Welcome to Micro-C documentation¶
Dovetail™ Micro-C Kit uses the Micrococcal nuclease (MNase) enzyme instead of restriction enzymes for chromatin digestion, yielding 146 bp fragments distributed frequently across the genome.
Key benefits of Micro-C:
Sequence-independent chromatin fragmentation enables even genome-wide detection of chromatin contacts (up to 20% of the genome lacks coverage using restriction enzyme based Hi-C approaches)
Ultra-high nucleosome-level resolution of chromatin contacts
Highest signal-to-noise data with both enrichment of long-range informative reads and nucleosome protected fragments
The ability to detect higher-order features, such as chromatin loops, in proximity ligation data is dependent on enriching long-range informative reads to capture chromatin interaction frequency. The increased chromosome conformation informative reads combined with ultra-high-resolution improves loop calling compared to RE-based methods.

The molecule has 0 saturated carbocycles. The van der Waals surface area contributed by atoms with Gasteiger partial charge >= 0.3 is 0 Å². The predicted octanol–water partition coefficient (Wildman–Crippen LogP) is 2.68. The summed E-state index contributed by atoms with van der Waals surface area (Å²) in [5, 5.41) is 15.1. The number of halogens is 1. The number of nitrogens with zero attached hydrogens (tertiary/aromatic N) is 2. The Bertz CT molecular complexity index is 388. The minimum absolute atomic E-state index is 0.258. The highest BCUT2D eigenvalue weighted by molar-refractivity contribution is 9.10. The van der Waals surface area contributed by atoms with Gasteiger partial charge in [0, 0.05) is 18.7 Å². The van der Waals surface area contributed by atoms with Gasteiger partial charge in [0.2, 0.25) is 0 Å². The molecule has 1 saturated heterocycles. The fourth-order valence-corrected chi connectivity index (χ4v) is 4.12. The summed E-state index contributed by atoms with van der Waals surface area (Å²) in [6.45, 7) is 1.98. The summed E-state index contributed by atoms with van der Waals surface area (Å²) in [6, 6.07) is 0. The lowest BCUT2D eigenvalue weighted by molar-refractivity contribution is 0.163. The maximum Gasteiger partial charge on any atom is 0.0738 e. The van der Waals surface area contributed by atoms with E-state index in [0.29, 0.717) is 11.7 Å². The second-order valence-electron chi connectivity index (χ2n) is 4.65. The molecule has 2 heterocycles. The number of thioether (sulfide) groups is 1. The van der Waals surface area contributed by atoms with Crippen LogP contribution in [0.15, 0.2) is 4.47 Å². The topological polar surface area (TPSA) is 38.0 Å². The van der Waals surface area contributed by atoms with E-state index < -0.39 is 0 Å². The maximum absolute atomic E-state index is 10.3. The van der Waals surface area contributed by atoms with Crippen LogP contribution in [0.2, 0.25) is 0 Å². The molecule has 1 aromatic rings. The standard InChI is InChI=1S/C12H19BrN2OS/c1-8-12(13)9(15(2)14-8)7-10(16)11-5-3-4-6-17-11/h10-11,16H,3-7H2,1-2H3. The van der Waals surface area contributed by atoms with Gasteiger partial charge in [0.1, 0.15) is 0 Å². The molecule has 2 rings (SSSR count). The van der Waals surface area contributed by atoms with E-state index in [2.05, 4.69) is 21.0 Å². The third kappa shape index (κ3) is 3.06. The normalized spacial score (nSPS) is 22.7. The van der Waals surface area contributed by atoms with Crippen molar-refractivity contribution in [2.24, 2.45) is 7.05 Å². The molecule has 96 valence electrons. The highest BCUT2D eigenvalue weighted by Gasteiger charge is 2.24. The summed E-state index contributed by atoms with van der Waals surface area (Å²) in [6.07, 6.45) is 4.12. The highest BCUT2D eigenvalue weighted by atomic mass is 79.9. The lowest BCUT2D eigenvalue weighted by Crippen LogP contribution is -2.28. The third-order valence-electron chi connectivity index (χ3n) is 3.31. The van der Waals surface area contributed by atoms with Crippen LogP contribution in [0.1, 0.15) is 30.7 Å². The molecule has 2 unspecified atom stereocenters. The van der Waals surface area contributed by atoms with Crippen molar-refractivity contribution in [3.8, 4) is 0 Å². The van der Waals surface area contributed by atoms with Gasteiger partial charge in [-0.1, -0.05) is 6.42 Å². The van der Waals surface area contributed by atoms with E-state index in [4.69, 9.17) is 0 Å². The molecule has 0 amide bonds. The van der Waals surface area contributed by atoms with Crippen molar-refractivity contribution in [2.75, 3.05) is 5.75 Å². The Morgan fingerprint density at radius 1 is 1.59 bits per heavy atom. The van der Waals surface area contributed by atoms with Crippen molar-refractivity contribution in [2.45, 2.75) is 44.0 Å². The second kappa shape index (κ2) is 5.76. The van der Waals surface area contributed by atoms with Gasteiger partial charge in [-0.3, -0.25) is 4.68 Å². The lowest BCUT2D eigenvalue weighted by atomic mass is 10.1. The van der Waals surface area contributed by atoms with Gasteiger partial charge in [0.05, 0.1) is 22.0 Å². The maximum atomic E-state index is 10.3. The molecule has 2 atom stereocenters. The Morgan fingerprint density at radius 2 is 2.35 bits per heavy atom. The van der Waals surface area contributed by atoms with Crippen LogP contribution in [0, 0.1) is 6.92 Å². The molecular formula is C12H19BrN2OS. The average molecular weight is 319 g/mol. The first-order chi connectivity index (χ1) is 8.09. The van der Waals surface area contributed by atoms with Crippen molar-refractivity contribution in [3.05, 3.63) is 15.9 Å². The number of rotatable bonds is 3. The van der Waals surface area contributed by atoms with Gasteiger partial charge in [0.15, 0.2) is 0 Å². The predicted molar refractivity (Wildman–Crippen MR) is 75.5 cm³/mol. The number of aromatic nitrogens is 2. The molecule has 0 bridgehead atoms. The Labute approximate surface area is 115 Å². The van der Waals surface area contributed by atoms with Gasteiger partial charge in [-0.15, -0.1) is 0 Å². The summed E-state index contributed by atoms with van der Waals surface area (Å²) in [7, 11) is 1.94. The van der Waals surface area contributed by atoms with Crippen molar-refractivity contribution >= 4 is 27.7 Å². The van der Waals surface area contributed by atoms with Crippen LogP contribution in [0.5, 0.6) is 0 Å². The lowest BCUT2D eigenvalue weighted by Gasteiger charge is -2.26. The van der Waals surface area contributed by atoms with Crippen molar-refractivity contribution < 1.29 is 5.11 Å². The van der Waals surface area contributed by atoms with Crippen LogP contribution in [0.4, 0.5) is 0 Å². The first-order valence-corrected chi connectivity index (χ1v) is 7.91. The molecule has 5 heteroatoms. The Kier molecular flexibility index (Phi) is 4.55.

If you are using the Micro-C protocol as part of the Dovetail™ HiChIP MNase solution, please reffer to our HiChIP page for further instructions.
This guide will take you step by step on how to QC your Micro-C library, how to interparate the QC results and how to generate contact maps. If you don’t yet have a sequenced Micro-C library and you want to get familiar with the data, you can download Micro-C sequences libraries from our publicaly available data sets.
The QC process starts with aligning the reads to a reference genome then retaining high quality mapped reads. From there the mapped data will be used to generating a pairs file with pairtools, which categorizes pairs by read type and insert distance, this step both flags and removes PCR duplicates. Once pairs are categorized, counts of each class are summed and reported.
If this is your first time following this tutorial, please check the Before you begin page first.
- Before you begin
- From fastq to final valid pairs bam file
- Library QC
- Library Complexity
- Generating Contact Matrix
- Micro-C Data Sets